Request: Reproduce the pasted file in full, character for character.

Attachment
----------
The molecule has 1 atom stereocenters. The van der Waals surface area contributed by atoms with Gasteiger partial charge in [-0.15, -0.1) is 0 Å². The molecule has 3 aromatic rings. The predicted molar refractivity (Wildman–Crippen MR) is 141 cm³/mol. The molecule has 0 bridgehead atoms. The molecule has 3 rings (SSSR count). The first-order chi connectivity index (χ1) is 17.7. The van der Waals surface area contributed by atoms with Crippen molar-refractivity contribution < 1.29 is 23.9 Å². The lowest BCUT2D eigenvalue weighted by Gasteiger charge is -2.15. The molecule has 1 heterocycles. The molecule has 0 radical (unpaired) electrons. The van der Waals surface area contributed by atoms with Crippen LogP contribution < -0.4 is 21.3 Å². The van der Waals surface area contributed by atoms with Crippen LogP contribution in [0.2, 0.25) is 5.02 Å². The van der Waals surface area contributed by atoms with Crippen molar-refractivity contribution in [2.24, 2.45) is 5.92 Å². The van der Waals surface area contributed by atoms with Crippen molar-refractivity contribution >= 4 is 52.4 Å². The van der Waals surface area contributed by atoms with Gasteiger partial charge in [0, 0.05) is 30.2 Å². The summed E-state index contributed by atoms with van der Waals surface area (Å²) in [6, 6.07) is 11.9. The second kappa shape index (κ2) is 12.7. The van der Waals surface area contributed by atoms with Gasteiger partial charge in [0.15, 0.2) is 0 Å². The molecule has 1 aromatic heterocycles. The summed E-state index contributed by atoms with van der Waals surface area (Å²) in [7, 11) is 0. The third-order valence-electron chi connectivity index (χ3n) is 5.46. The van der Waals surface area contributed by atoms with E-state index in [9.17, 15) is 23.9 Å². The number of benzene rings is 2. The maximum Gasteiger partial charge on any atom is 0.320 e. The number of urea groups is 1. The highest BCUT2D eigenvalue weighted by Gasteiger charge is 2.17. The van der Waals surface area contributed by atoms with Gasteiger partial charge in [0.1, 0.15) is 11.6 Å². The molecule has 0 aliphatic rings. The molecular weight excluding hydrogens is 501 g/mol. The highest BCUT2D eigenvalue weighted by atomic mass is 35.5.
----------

The molecule has 1 atom stereocenters. The van der Waals surface area contributed by atoms with Gasteiger partial charge in [-0.15, -0.1) is 0 Å². The molecule has 3 aromatic rings. The predicted molar refractivity (Wildman–Crippen MR) is 141 cm³/mol. The molecule has 0 bridgehead atoms. The molecule has 3 rings (SSSR count). The first-order chi connectivity index (χ1) is 17.7. The van der Waals surface area contributed by atoms with Crippen molar-refractivity contribution < 1.29 is 23.9 Å². The lowest BCUT2D eigenvalue weighted by Gasteiger charge is -2.15. The molecule has 1 heterocycles. The molecule has 0 radical (unpaired) electrons. The van der Waals surface area contributed by atoms with Crippen LogP contribution < -0.4 is 21.3 Å². The van der Waals surface area contributed by atoms with Crippen LogP contribution in [0.2, 0.25) is 5.02 Å². The van der Waals surface area contributed by atoms with Crippen molar-refractivity contribution in [2.24, 2.45) is 5.92 Å². The van der Waals surface area contributed by atoms with Crippen molar-refractivity contribution >= 4 is 52.4 Å². The van der Waals surface area contributed by atoms with Gasteiger partial charge in [0, 0.05) is 30.2 Å². The summed E-state index contributed by atoms with van der Waals surface area (Å²) in [6, 6.07) is 11.9. The second kappa shape index (κ2) is 12.7. The van der Waals surface area contributed by atoms with Gasteiger partial charge in [0.15, 0.2) is 0 Å². The molecule has 1 aromatic heterocycles. The summed E-state index contributed by atoms with van der Waals surface area (Å²) in [7, 11) is 0. The third-order valence-electron chi connectivity index (χ3n) is 5.46. The van der Waals surface area contributed by atoms with E-state index in [9.17, 15) is 23.9 Å². The number of benzene rings is 2. The maximum Gasteiger partial charge on any atom is 0.320 e. The number of urea groups is 1. The highest BCUT2D eigenvalue weighted by Gasteiger charge is 2.17. The van der Waals surface area contributed by atoms with Gasteiger partial charge in [0.1, 0.15) is 11.6 Å². The molecule has 0 aliphatic rings. The molecular weight excluding hydrogens is 501 g/mol. The highest BCUT2D eigenvalue weighted by atomic mass is 35.5.